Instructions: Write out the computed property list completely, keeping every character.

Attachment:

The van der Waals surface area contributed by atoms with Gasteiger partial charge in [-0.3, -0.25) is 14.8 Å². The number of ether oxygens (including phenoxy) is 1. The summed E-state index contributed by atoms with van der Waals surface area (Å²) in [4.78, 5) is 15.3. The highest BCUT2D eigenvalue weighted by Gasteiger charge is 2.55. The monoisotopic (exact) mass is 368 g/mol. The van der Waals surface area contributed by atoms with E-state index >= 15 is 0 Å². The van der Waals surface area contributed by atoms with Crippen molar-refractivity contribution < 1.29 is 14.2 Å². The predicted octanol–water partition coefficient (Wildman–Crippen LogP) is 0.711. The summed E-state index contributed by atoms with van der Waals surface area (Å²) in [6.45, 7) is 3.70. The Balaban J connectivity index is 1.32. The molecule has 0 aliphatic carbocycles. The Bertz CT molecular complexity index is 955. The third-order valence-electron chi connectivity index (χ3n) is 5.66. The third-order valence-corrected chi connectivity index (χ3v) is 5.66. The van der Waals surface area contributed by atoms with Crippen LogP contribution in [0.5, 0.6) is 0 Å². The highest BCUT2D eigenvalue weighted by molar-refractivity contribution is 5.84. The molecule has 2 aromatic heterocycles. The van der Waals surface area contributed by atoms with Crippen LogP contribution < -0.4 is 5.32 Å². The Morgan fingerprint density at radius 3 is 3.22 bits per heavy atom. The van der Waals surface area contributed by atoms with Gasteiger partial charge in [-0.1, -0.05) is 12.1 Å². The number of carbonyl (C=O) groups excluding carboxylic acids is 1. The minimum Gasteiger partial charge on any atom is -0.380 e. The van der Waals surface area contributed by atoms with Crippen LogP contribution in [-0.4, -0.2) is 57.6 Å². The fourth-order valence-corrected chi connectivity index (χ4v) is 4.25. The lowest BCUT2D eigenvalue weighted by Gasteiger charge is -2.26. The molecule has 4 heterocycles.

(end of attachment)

The van der Waals surface area contributed by atoms with Gasteiger partial charge in [-0.3, -0.25) is 14.8 Å². The number of ether oxygens (including phenoxy) is 1. The summed E-state index contributed by atoms with van der Waals surface area (Å²) in [4.78, 5) is 15.3. The highest BCUT2D eigenvalue weighted by Gasteiger charge is 2.55. The monoisotopic (exact) mass is 368 g/mol. The van der Waals surface area contributed by atoms with E-state index >= 15 is 0 Å². The van der Waals surface area contributed by atoms with Crippen molar-refractivity contribution < 1.29 is 14.2 Å². The predicted octanol–water partition coefficient (Wildman–Crippen LogP) is 0.711. The summed E-state index contributed by atoms with van der Waals surface area (Å²) in [6.45, 7) is 3.70. The Balaban J connectivity index is 1.32. The molecule has 0 aliphatic carbocycles. The Bertz CT molecular complexity index is 955. The third-order valence-electron chi connectivity index (χ3n) is 5.66. The third-order valence-corrected chi connectivity index (χ3v) is 5.66. The van der Waals surface area contributed by atoms with Crippen LogP contribution in [0.5, 0.6) is 0 Å². The highest BCUT2D eigenvalue weighted by molar-refractivity contribution is 5.84. The molecule has 2 aromatic heterocycles. The van der Waals surface area contributed by atoms with Crippen LogP contribution < -0.4 is 5.32 Å². The Morgan fingerprint density at radius 3 is 3.22 bits per heavy atom. The van der Waals surface area contributed by atoms with Gasteiger partial charge in [-0.1, -0.05) is 12.1 Å². The number of carbonyl (C=O) groups excluding carboxylic acids is 1. The minimum Gasteiger partial charge on any atom is -0.380 e. The van der Waals surface area contributed by atoms with Crippen LogP contribution in [-0.4, -0.2) is 57.6 Å². The fourth-order valence-corrected chi connectivity index (χ4v) is 4.25. The lowest BCUT2D eigenvalue weighted by Gasteiger charge is -2.26. The molecule has 4 heterocycles.